Meinel, Christoph (1992) August Wilhelm Hofmann - "Reigning Chemist-in-Chief". Angewandte Chemie International Edition 31, pp. 1265-1282.
One hundred and twenty-five years ago, on November 11th, 1867, the German Chemical Society of Berlin held its inaugural meeting. The main purpose of the Society was to unite pure and applied chemistry and to foster cooperation between academic research and the chemical industry. And, indeed, it soon became the major forum of German and even European chemistry. Its program clearly bears the hallmark of a single individual: August Wilhelm Hofmann, the Society's first president, who died 100 years ago. For his contemporaries, Hofmann represented a new type of chemistry professor. At no time since have professional chemists felt as abundantly endowed with potential for the future and with public esteem. Hofmann's portrait was monumental even then, and still today it would belong in any gallery devoted to our distinguished forebears.
Anniversaries provide an opportunity to direct our attention toward the past—and thus to ourselves as well. We are, after all, heirs to that period from which the modern world derives its profile. Questions from our own time lead us to reacquaint ourselves with one of the founders of modern chemistry, but we may also benefit from a fresh look at an epoch which, beneath the surface of prosperity and progress, was as contradictory as our own, an epoch struggling to understand the role of science in the new industrial era.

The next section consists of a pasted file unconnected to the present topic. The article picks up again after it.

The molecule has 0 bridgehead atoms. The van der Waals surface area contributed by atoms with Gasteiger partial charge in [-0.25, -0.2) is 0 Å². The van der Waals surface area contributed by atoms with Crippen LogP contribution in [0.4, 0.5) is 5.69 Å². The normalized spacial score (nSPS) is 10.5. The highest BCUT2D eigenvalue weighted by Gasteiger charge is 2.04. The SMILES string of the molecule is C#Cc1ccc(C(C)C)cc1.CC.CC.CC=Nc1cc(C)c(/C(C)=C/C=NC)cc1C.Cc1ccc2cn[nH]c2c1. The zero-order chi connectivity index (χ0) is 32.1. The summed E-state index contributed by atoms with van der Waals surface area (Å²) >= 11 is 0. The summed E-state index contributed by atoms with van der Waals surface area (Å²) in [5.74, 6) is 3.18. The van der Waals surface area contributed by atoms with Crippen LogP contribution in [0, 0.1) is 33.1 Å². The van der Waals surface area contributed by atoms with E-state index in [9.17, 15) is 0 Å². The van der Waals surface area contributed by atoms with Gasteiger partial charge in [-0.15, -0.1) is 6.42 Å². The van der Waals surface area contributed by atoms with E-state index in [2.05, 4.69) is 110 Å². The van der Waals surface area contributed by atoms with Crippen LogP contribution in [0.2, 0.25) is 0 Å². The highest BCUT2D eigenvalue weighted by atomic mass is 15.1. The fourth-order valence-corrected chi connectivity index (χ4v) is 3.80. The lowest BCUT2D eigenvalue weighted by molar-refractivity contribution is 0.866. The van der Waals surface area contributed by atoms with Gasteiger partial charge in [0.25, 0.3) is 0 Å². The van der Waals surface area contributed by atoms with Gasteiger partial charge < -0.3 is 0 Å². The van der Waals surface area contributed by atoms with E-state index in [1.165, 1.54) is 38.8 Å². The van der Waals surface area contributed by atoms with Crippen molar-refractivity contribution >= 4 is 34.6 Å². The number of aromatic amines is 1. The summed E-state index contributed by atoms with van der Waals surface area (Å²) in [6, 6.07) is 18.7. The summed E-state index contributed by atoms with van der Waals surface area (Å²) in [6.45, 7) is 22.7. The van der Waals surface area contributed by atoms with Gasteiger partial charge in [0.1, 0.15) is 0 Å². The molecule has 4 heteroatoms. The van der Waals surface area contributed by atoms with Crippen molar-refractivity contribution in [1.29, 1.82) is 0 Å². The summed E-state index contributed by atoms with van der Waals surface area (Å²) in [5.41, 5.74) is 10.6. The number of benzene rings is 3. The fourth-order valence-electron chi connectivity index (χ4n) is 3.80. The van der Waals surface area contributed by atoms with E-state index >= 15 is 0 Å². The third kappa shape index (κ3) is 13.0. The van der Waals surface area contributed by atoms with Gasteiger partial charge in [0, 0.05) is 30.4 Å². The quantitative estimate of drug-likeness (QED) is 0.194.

|Institutions:||Philosophy, Art, and Society > Institut für Philosophie > Lehrstuhl für Wissenschaftsgeschichte (Prof. Dr. rer. nat. Christoph Meinel)|
|Keywords:||Hofmann, August Wilhelm; History of chemistry|
|Subjects:||900 History & geography > 900 Geography & history|
000 Computer science, information & general works > 000 Generalities, Science
|Created at the University of Regensburg:||Unknown|
|Deposited On:||10 Mar 2010 11:47|
|Last Modified:||20 Jul 2011 22:22|